Here is an update on Jody, as he remains in the hospital. The blood gases he had done showed that his CO2 levels were slightly elevated, but not enough to be the cause of the headaches he’s been experiencing. This is a good thing!
He is continuing on triple antibiotics, and has been tolerating them well. Thanks to a newer antibiotic, which is less toxic to the kidneys, his doctors have been able to eliminate Vancomycin from his standard treatment. Jody has had many problems in the past with this drug negatively impacting his kidneys. When that happens he can’t be given the full doses of the antibiotics he needs to fight the infection (in order to preserve his kidneys). The new drug that he is receiving in place of Vancomycin is working well, and his kidney function has been staying within the normal range (a huge relief to me, an ex-nephrology nurse). This is another good thing because he is now getting the full doses of all the antibiotics he needs. Hopefully they are the right antibiotics to treat the infection.
Today when the CF doctor rounded he came in Jody’s room just as he was walking back from the bathroom (which is in his room and just a few feet from his bed). The doctor noticed Jody’s shortness of breath and asked him about it. Usually when the doctors see Jody he’s sitting in bed, or if we’re at the clinic he’s sitting in a chair, and isn’t showing signs of shortness of breath. I, on the other hand, see him struggling to catch his breath all.day.long as he performs normal activities of daily living. My heart breaks for him often when I hear him huffing and puffing, say after a shower, or when doing other simple tasks that shouldn’t cause someone so young to become short of breath. I wish he knew what it is was like to breathe effortlessly, to take a slow, deep breath and fill his lungs with air. We have this thing we do, him and I, where we try to mimic the other ones breathing pattern. I try to keep up with his fast, shallow breathing, but it usually doesn’t last very long. Breathing like that soon makes me feel short of breath, craving a “normal” slow deep breath to really fill my lungs with air. Jody on the other hand, tries to keep pace with my infrequent (compared to him) deep breaths, and simply can’t do it. But maybe someday, post transplant, he’ll be able to breathe like me.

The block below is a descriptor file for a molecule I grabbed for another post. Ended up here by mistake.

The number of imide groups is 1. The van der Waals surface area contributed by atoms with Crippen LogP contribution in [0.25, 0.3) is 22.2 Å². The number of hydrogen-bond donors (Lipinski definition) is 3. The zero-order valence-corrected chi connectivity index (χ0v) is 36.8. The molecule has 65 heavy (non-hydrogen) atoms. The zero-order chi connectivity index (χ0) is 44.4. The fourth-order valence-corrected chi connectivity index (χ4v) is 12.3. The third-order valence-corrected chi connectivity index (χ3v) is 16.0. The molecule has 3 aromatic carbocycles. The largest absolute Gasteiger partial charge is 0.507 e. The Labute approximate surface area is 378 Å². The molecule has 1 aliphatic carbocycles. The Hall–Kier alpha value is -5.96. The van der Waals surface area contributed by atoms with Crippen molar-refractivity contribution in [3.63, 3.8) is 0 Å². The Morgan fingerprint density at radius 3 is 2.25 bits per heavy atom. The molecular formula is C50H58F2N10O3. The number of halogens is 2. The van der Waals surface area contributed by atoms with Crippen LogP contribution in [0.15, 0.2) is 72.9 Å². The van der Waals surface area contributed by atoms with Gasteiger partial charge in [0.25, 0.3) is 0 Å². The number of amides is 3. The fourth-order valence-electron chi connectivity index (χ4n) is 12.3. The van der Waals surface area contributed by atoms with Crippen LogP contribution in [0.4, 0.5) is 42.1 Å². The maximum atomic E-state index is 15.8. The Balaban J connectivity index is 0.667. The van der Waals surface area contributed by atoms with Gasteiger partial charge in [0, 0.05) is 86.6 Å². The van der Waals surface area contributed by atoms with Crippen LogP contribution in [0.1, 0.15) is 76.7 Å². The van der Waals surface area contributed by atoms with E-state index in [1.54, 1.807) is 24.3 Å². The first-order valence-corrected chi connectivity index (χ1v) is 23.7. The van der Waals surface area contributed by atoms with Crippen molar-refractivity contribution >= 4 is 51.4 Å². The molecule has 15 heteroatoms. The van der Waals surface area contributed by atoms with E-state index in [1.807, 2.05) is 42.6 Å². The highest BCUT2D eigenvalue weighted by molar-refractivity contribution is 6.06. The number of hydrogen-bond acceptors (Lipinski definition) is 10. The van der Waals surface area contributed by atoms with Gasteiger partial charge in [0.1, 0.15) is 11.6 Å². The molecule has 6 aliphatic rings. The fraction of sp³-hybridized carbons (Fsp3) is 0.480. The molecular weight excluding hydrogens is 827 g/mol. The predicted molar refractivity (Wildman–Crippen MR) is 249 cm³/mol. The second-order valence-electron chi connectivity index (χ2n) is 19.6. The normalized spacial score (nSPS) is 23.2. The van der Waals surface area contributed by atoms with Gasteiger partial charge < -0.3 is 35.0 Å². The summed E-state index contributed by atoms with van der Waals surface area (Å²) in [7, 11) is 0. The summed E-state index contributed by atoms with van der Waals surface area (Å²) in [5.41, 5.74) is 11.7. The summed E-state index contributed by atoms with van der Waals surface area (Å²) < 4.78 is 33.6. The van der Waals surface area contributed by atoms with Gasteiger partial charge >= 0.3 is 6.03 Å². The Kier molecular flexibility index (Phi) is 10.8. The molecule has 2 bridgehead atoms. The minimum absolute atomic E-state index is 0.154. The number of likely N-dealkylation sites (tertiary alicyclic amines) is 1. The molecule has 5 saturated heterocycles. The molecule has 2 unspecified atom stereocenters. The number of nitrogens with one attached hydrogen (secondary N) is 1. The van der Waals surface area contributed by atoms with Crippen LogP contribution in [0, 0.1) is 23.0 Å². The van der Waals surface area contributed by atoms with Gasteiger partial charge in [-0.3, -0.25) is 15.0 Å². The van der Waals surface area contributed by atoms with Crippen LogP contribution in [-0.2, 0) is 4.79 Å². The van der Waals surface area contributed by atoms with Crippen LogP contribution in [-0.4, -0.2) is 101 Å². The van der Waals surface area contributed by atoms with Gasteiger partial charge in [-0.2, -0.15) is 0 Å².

Okay, I realize I’ve gone off on a rabbit trail. Let us return to today when the CF doctor came in. Having seen first hand how short of breath even a walk from the bathroom to his bed made him, he told Jody he wants him to start using his oxygen more often. Basically, he wants him to wear it anytime he’s up doing something. If he’s sitting down, not doing anything, he can take it off. This is a change from how often he has been using it. The idea is that if he is making his body work extra hard to breathe (without using oxygen), it’s going to be harder for his body to fight this infection. It makes sense, but it might take Jody some getting used to: having his O2 tank permanently attached to his back, and needing to fill and replace tanks often throughout the day. I feel like this change in and of itself is pushing Jody one step closer to transplant, which is a little unnerving to me, if I’m honest.
Originally the plan for Jody’s discharge was this past Friday. When that didn’t happen, the plan was for discharge today. Obviously that is not going to happen either. The hold up is Jody’s blood work, particularly his magnesium and potassium levels, which are too low. Both of these electrolytes can cause heart arrhythmias when they are outside of the normal range. Today he was treated with both IV magnesium and IV potassium. One of the antibiotics Jody is receiving is most likely the culprit for these low levels. Regardless, the doctors don’t feel comfortable sending him home until his levels are stable, and as much as I want him home, I want him safe, so I’m okay with that. He’ll have more blood work drawn tonight and probably again tomorrow. We are hoping that this corrects itself and he can come home before the snow storm they are predicting. When that happens he will finish up his IV antibiotics here as he has done many times in the past, and will continue to have blood work drawn at home through a home care agency so those levels can be closely monitored.
Thanks for reading this update and following our journey. Holding onto hope!